Indoors, they’re usually found in crawl spaces, attics, basements, under appliances and in dark and damp corners, so be careful when cleaning and doing other housework.

Black widow range map (credit: NC State University)
Black widow range map (credit: NC State University)

Due to the black widow bite being mild, people have trouble realizing immediately that they were bitten at all. Their venom mainly affects the nervous symptom, which causes pain in the lymph nodes.

Even though male and female black widows can bite, the female’s bites are more severe.

Symptoms of a severe bite include:

  • nausea
  • vomiting
  • tremors
  • elevated blood pressure
  • sweating
  • skin rash
  • loss of muscle control
  • increased white blood cell count

When first bitten, wash the bite area well with soap and warm water, apply a cold compress and elevate the area to stop the spread of venom.

Doctors treat black widow bites with medications that help muscles relax and ease the pain.

If the bitten person doesn’t get better after taking the medication, a doctor will administer an antivenom that fights against the venom in the spider’s bite.

Other Venomous Spiders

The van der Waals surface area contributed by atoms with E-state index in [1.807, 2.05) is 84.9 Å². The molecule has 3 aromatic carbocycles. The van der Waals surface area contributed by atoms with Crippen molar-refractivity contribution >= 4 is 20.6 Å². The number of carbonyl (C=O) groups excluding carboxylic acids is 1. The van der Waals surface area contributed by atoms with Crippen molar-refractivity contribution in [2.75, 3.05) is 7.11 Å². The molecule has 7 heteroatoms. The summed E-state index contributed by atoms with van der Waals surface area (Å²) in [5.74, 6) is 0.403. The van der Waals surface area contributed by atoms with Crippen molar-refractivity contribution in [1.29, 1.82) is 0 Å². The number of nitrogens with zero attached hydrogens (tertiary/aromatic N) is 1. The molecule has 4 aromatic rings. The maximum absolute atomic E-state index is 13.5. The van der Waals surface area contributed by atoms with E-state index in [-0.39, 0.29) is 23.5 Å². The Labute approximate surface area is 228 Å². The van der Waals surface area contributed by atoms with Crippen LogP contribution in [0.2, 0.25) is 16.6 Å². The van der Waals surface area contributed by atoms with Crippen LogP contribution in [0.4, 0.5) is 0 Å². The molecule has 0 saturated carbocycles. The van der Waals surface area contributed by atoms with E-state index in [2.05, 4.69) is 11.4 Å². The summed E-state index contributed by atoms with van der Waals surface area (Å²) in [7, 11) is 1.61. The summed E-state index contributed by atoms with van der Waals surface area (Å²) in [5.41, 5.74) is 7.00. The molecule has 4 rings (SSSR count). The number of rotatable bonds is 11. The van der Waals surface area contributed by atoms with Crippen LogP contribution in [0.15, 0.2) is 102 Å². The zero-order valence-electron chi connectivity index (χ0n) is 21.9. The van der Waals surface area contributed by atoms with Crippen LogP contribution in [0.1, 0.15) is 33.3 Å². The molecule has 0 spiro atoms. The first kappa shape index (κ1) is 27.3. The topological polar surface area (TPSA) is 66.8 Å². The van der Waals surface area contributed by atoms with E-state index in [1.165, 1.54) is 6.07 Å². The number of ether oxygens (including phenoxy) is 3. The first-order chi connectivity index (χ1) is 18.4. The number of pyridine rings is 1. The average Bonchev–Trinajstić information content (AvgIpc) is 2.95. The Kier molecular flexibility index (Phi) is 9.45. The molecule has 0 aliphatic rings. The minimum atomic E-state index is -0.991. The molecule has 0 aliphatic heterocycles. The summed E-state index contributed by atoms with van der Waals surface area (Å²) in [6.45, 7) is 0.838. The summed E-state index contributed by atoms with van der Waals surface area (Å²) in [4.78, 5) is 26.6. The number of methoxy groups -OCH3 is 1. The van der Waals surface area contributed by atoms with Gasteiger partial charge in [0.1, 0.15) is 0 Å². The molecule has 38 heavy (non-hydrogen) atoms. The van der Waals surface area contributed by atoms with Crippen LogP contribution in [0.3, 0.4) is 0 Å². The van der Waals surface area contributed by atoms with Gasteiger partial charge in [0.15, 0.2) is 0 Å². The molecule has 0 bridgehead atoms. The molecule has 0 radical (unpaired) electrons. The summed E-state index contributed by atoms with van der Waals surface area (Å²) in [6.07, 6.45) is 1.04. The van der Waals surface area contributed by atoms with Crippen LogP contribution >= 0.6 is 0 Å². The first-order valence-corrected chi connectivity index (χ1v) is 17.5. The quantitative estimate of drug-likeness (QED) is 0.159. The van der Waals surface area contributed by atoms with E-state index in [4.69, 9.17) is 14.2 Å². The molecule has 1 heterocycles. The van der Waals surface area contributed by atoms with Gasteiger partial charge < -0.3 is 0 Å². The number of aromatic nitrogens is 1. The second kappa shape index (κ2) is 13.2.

False widow spider (credit: North Carolina State Parks)
False widow spider (credit: North Carolina State Parks)

The brown recluse and black widow may be the deadliest spiders in NC. However, they aren’t the only venomous spiders in the state.

Keep an eye out for false widows as well. They look almost identical to black widows except they don’t have the distinct hourglass marking, according to NC State Parks.

The venom in their bites can cause fever, nausea and muscle aches, but they aren’t nearly as lethal as a black widow bite. You should still get medical attention if you’re bitten by a false widow since the bite area could get infected.

Yellow sac spider (Getty Images)
Yellow sac spider (Getty Images)

Yellow sac spiders are found all over NC and are the most common cause of spider bites in North America, NCSP reports. Their bites are generally not very severe.

They are identifiable by the dark-brown color around their head and their yellow/cream-colored bodies.

They typically live outdoors, but fall weather can drive them indoors where they could be found in closets or dressers.

People who are more sensitive to yellow sac spider venom may experience the following symptoms are being bitten:

  • fever
  • nausea
  • muscle cramps
  • rash
  • an open wound around the bite area

Overall, spider bites tend to be insignificant for most people. Young children, elderly people and hypersensitive people are most likely to have a strong reaction to a spider bite.

If you see a spider web, don’t disturb it since bites are a response by the spider when it feels threatened and its nest is disturbed.